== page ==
Microsoft Corp. changed course on an update to Office 2003 that blocked certain older file types from opening, after receiving a flurry of criticism from users and online publications.
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Office 2003 Service Pack 3, a free package of updates and fixes released in September, blocked users from opening files created by older versions of Word, Excel and Power Point — mostly programs launched in 1995 and earlier. The change also kept users from opening some files made in Corel Corp.'s CorelDraw.
Microsoft said opening the legacy file formats poses a security risk, and shut down easy access to the same older file types when it launched Office 2007.
For people who wanted to read the old files, the software maker built a workaround into Office 2007 that lets them open files they have stashed in a specific folder.
But the software maker devised a more complicated workaround for Office 2003 SP3 that involved modifying a user's PC's registry — a crucial directory of settings the average computer user rarely deals with.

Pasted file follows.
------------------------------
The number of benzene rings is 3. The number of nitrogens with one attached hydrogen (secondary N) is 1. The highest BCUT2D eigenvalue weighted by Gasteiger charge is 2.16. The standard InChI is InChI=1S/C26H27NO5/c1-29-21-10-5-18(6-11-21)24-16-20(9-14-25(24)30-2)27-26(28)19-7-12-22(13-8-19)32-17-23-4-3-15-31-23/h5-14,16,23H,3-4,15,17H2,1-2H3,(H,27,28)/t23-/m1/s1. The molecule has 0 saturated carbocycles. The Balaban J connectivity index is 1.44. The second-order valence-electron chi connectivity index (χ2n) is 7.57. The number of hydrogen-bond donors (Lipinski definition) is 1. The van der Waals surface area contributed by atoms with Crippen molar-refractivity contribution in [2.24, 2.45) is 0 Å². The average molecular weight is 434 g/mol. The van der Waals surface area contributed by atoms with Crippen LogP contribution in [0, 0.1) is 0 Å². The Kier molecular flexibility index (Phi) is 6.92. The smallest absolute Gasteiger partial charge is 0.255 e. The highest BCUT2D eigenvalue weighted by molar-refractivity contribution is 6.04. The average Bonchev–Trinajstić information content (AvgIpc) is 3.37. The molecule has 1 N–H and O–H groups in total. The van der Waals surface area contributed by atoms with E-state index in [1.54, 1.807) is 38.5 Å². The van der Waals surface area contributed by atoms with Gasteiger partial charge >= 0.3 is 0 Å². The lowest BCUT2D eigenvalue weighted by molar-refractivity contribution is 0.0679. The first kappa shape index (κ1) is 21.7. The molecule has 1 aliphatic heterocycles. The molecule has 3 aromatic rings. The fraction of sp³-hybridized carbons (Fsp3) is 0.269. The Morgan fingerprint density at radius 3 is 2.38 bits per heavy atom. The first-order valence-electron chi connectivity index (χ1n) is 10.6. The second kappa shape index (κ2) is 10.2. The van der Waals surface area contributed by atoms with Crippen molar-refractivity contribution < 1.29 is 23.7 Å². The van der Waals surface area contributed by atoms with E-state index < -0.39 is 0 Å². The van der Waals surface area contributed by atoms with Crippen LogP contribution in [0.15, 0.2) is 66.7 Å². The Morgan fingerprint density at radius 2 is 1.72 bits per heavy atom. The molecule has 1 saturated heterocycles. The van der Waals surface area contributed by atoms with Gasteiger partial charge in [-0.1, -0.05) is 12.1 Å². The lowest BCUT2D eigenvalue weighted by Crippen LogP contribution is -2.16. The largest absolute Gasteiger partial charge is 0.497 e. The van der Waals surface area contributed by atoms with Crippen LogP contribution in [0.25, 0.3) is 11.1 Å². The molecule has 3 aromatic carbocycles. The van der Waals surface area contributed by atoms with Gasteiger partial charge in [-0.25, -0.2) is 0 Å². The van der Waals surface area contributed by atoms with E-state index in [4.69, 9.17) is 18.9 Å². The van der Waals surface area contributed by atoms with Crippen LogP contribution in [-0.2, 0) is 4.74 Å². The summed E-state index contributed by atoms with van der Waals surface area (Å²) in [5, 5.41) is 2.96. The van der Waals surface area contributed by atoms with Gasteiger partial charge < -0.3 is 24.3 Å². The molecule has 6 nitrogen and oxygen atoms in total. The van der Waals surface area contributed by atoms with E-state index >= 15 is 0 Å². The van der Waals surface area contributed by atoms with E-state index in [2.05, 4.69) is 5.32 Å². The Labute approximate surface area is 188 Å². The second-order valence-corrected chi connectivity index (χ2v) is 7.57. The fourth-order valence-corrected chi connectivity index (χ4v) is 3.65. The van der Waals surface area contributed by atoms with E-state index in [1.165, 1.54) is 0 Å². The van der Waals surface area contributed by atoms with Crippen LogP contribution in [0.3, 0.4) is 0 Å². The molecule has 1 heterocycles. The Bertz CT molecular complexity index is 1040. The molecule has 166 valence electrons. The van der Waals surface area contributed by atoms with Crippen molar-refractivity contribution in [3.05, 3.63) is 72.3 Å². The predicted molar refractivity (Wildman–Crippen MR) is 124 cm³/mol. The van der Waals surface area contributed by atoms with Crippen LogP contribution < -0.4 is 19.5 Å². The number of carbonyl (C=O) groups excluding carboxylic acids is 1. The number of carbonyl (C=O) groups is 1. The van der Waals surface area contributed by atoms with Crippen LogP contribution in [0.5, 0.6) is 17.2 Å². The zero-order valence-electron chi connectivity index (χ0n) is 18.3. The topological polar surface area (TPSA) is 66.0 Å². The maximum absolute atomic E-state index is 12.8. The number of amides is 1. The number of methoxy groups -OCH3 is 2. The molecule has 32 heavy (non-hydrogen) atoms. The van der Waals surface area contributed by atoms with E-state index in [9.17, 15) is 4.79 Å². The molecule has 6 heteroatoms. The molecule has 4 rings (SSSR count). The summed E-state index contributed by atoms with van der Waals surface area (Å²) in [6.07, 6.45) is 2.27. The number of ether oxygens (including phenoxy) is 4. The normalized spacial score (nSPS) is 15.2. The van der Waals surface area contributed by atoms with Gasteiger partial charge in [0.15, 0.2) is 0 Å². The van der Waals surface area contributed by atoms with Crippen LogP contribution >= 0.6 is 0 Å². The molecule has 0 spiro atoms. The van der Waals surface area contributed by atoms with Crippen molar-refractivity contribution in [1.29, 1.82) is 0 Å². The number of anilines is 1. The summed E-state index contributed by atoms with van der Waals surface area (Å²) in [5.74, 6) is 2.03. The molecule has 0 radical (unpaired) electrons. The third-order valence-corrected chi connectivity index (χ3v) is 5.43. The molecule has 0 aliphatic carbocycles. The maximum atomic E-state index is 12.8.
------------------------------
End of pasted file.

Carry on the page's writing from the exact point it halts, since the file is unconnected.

On Slashdot, a technology news and discussion site, more than 500 people logged comments about the issue this week. Some railed against what they saw as a way for the software maker to force people to spend money on new software, while others complained that Microsoft's security explanation wasn't accurate.
Microsoft took heed, and Friday unveiled a simpler way for people to unblock the older file types.
The new procedure — which involves clicking on a series of links — is detailed on the blog of David LeBlanc, a senior software development engineer for Microsoft Office.
"We did a poor job of describing the default format changes," LeBlanc wrote.
LeBlanc said Microsoft botched its explanation of the security issue. The code that reads file formats is what might open a user's PC to hacker attacks, but the file formats themselves don't pose a danger, as Microsoft had initially claimed.
Reed Shaffner, a product manager for Microsoft Office, said in an interview that Microsoft believes the number of users impacted is "not that great," based on data reviewed by the company.
Shaffner emphasized that Microsoft never made it impossible for people to open the older files, and said the company hasn't changed its stand on the possible security problem.
"Unless you need to work with these very old file types on a regular basis, it's probably not a good idea to keep these file types unblocked for long periods of time," he said.